Viveza 3 review
Viveza 3 works in a very similar way to Silver Efex Pro 3, but it’s designed to work with and output colour images.
All the Presets are arranged in a column on the left of the screen while the controls are on the right with the preview in the middle.
As with Silver Efex Pro 3, the Viveza 3 interface has been refreshed to make it look fresher and more modern. Clear icons at the top of the screen enable you to switch quickly between different views so you can see just the current image or you can compare it with the starting point.
There are also icons to adjust the size/magnification of the preview on the screen.
I was working with large images stored on a hard drive that was bought for its capacity rather than its speed, but the preview responded quickly to any adjustments that I made.
While it lacks the high profile of Silver Efex and the excitement of Analogue Pro, Viveza is easy to use and it’s effective.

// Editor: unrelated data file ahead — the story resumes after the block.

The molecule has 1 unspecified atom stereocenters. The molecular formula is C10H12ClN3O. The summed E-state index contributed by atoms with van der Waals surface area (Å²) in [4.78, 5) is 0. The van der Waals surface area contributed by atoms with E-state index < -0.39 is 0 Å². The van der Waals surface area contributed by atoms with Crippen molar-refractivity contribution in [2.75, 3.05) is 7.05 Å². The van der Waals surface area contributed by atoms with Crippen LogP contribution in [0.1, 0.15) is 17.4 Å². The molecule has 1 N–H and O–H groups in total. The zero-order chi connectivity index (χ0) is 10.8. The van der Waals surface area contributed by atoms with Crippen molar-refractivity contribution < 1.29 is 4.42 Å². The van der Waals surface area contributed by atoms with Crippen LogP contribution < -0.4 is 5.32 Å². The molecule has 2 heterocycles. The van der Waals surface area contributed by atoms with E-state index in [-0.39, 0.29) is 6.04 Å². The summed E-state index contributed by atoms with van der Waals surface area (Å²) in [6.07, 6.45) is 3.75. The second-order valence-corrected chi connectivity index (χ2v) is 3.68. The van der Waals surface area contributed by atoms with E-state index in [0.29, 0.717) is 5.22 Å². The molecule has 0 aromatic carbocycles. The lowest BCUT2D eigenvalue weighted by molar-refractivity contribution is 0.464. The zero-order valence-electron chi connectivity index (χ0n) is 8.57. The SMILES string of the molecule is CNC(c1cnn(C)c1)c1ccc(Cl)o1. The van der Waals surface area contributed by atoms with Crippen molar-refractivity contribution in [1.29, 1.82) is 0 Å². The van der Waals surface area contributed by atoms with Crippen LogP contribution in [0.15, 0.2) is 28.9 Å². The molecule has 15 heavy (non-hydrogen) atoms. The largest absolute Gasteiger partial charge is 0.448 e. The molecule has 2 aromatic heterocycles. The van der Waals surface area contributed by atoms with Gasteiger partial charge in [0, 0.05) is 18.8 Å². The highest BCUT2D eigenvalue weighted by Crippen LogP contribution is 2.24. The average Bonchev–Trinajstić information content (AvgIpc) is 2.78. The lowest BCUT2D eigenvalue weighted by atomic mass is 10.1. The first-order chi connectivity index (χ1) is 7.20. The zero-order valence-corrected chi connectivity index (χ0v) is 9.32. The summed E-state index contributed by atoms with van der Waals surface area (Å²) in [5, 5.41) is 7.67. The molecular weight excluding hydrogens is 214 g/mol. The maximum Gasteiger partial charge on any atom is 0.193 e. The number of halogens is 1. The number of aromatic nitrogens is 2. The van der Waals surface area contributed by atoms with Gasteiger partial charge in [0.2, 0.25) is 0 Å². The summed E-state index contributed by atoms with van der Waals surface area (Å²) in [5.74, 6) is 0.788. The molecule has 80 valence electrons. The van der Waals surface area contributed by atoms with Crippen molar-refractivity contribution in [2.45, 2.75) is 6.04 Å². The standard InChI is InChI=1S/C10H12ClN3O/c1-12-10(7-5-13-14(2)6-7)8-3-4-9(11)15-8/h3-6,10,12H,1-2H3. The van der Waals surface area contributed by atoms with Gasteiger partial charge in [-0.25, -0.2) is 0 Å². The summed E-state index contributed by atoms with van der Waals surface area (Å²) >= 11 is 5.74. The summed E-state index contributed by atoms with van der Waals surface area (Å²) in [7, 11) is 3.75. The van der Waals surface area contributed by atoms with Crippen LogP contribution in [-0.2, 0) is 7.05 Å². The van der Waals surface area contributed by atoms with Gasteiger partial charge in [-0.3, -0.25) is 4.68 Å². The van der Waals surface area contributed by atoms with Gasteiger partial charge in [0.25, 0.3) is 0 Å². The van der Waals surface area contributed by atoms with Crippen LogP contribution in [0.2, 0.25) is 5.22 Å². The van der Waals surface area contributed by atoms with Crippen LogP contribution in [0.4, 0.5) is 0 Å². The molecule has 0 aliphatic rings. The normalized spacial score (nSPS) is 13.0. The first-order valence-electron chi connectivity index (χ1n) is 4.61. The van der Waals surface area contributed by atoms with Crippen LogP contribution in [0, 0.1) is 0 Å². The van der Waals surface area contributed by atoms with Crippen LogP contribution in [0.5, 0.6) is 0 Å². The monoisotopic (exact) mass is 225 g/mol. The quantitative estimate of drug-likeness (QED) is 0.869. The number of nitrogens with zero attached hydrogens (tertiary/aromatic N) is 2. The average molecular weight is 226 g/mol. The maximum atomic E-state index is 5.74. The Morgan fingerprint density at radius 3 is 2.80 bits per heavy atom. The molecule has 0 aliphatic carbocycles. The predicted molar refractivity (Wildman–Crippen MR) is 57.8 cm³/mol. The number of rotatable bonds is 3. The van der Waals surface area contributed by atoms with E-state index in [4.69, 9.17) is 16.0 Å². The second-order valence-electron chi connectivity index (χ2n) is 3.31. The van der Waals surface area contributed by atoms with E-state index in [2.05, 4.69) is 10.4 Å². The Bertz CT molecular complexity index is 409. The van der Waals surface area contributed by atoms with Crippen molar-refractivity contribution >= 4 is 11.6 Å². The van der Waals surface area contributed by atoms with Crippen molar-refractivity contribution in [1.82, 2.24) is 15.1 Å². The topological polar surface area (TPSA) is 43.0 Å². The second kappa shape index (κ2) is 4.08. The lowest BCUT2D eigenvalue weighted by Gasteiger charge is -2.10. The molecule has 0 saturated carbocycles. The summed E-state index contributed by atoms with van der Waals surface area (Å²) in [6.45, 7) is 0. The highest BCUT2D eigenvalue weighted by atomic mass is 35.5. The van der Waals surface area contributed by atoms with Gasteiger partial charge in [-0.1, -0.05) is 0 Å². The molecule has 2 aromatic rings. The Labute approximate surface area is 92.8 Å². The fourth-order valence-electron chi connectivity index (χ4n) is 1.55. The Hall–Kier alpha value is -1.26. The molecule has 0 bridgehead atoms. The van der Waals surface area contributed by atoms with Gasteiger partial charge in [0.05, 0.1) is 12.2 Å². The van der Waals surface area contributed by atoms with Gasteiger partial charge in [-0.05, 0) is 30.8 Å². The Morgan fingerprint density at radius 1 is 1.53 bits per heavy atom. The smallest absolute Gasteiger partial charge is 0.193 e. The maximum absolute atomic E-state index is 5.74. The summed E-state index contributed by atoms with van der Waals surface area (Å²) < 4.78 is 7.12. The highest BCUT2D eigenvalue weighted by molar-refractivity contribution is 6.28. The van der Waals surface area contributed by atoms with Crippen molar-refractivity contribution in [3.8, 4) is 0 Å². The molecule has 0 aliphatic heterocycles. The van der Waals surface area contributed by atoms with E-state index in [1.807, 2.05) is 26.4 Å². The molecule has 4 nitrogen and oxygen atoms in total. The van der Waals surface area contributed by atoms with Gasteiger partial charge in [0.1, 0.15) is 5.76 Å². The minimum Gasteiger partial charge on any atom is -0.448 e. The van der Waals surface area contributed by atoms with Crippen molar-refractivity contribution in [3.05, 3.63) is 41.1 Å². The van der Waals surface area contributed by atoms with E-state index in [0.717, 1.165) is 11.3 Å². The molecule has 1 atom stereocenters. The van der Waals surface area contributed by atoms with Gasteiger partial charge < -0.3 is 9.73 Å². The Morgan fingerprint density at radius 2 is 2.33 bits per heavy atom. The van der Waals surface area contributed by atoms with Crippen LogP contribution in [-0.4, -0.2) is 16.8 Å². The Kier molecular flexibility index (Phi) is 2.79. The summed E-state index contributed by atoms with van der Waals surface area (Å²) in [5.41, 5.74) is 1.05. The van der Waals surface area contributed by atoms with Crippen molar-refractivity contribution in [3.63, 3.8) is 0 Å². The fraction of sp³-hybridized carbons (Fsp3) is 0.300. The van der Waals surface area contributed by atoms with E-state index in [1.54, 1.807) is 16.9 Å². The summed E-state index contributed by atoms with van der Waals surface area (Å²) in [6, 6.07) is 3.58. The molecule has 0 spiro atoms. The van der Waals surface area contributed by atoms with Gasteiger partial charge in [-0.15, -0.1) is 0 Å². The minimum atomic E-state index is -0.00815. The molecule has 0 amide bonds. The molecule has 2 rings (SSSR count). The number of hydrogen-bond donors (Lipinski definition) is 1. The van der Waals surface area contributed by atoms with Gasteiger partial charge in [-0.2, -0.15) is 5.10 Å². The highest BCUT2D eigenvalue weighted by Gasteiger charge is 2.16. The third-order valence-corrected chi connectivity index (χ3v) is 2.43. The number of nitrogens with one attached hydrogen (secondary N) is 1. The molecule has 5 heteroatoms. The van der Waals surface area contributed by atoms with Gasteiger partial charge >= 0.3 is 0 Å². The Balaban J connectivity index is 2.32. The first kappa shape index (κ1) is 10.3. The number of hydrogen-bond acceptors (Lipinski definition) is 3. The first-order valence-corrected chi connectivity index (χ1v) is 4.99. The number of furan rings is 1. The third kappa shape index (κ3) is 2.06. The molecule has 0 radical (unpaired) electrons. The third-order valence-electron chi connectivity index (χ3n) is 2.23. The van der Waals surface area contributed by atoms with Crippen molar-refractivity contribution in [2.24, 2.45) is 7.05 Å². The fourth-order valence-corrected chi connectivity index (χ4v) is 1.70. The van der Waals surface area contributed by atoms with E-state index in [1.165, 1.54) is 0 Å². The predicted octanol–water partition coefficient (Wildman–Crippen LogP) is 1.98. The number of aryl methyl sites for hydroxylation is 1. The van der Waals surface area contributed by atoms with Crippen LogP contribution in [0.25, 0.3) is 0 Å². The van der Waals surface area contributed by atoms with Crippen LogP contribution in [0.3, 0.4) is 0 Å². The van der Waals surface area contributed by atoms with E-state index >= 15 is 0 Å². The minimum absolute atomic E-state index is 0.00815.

The newly improved interface looks good while the refined Control Point layout and selection tools make it remarkably easy to adjust specific parts of an image without any obvious halos or overflowing edits.
Analog Efex Pro 2.0 review
Nik Collection Analog Efex Pro 2.0 works in a very similar way to Silver Efex Pro and Viveza. The big difference is that rather than applying the look of well-known film emulsions, there are some ‘classic camera’ effects. The aim is to produce an image that looks like it has been captured with an old camera. You can even add scratches and dust marks if you want.
The starting point is picking from a series of thumbnails on the left of the screen to apply a preset treatment to your image. At first glance, you’ll only see 9 presets, however, tap the arrow in the top left of the screen where it says ‘Classic Camera’ and a lot more are revealed. There’s a lot to choose from!
Alongside the list of cameras available for selection, there’s a list of effects that can be applied. Actually, some of these effects are probably best described as faults – Lens Distortion, Light Leaks, Dirt and Scratches etc. Selecting one applies a basic treatment to your image, but you can tailor and refine it using the controls on the left of the screen.